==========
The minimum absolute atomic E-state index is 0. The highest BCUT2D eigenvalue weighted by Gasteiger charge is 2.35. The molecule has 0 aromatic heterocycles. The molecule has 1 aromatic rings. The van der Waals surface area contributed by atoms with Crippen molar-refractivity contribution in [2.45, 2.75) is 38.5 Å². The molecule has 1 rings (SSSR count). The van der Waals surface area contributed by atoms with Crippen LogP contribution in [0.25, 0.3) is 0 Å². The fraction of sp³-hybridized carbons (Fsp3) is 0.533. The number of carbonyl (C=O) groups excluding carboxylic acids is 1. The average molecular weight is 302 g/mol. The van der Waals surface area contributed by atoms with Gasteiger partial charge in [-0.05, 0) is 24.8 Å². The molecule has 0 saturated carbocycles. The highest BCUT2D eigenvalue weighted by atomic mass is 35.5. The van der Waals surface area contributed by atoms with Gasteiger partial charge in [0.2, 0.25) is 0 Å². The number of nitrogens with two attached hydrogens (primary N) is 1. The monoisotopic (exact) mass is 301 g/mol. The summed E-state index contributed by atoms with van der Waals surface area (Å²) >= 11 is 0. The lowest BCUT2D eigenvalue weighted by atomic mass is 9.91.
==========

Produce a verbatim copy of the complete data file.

The minimum absolute atomic E-state index is 0. The highest BCUT2D eigenvalue weighted by Gasteiger charge is 2.35. The molecule has 0 aromatic heterocycles. The molecule has 1 aromatic rings. The van der Waals surface area contributed by atoms with Crippen molar-refractivity contribution in [2.45, 2.75) is 38.5 Å². The molecule has 1 rings (SSSR count). The van der Waals surface area contributed by atoms with Crippen LogP contribution in [0.25, 0.3) is 0 Å². The fraction of sp³-hybridized carbons (Fsp3) is 0.533. The number of carbonyl (C=O) groups excluding carboxylic acids is 1. The average molecular weight is 302 g/mol. The van der Waals surface area contributed by atoms with Gasteiger partial charge in [-0.05, 0) is 24.8 Å². The molecule has 0 saturated carbocycles. The highest BCUT2D eigenvalue weighted by atomic mass is 35.5. The van der Waals surface area contributed by atoms with Gasteiger partial charge in [0.2, 0.25) is 0 Å². The number of nitrogens with two attached hydrogens (primary N) is 1. The monoisotopic (exact) mass is 301 g/mol. The summed E-state index contributed by atoms with van der Waals surface area (Å²) >= 11 is 0. The lowest BCUT2D eigenvalue weighted by atomic mass is 9.91.